Chapter

Ghosts and People with No Boundaries

Ariel Glucklich

in The End of Magic

Published in print May 1997 | ISBN: 9780195108798
Published online October 2011 | e-ISBN: 9780199853434 | DOI: http://dx.doi.org/10.1093/acprof:oso/9780195108798.003.0014
Ghosts and People with No Boundaries

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Individuality, as the distinguished French sociologist Louis Dumont has shown, is a modern Western notion we must avoid tagging onto Indians. Relationship and bonding are the basic facts of social and psychological life, and they find expression in whom one can marry, touch, or share food with. Even the religious ideas about the destiny of the individual—karma—is permeated by the reality of interrelationships. Karma demonstrates, on a philosophical level, that human actions can dissolve as the separation between people disappears. This is precisely what makes Banaras fertile soil for the magical experience. But the traditional situation is rapidly changing in urban India, and the same bonds of karma (and purity) that tie people to their relatives can also set them completely apart from strangers. The interrelationships between individuals in traditional societies such as Banaras manifest themselves in a variety of phenomena such as the “open person” and the ever present danger of ghosts of departed relatives. Elderly men and women come from all over India to await their death in Banaras.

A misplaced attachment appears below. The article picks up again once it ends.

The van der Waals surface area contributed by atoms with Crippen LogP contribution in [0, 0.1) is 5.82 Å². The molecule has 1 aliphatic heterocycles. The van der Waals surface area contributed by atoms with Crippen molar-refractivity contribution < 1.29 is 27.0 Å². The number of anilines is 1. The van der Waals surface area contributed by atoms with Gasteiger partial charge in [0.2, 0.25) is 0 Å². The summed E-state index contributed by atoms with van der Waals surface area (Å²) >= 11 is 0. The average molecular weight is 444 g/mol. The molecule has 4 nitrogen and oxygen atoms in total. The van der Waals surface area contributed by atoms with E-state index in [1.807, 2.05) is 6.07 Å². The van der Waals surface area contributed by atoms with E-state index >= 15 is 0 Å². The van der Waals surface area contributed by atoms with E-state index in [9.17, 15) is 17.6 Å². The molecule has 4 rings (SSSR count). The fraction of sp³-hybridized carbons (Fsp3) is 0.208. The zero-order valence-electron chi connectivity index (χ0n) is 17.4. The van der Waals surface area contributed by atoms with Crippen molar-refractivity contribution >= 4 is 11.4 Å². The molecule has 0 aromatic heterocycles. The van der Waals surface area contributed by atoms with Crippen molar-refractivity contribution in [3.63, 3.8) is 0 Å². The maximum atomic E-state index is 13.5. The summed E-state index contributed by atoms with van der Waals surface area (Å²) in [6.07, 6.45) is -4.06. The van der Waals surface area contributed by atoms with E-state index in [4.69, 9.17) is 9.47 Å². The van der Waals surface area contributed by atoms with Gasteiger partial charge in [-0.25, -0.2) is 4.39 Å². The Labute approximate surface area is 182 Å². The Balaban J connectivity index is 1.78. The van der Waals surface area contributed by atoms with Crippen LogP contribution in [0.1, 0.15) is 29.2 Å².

Keywords: India; Banaras; interrelationship; bonding; karma; magical experience; open person; ghosts; death

Chapter.  5280 words. 

Subjects: Religious Studies

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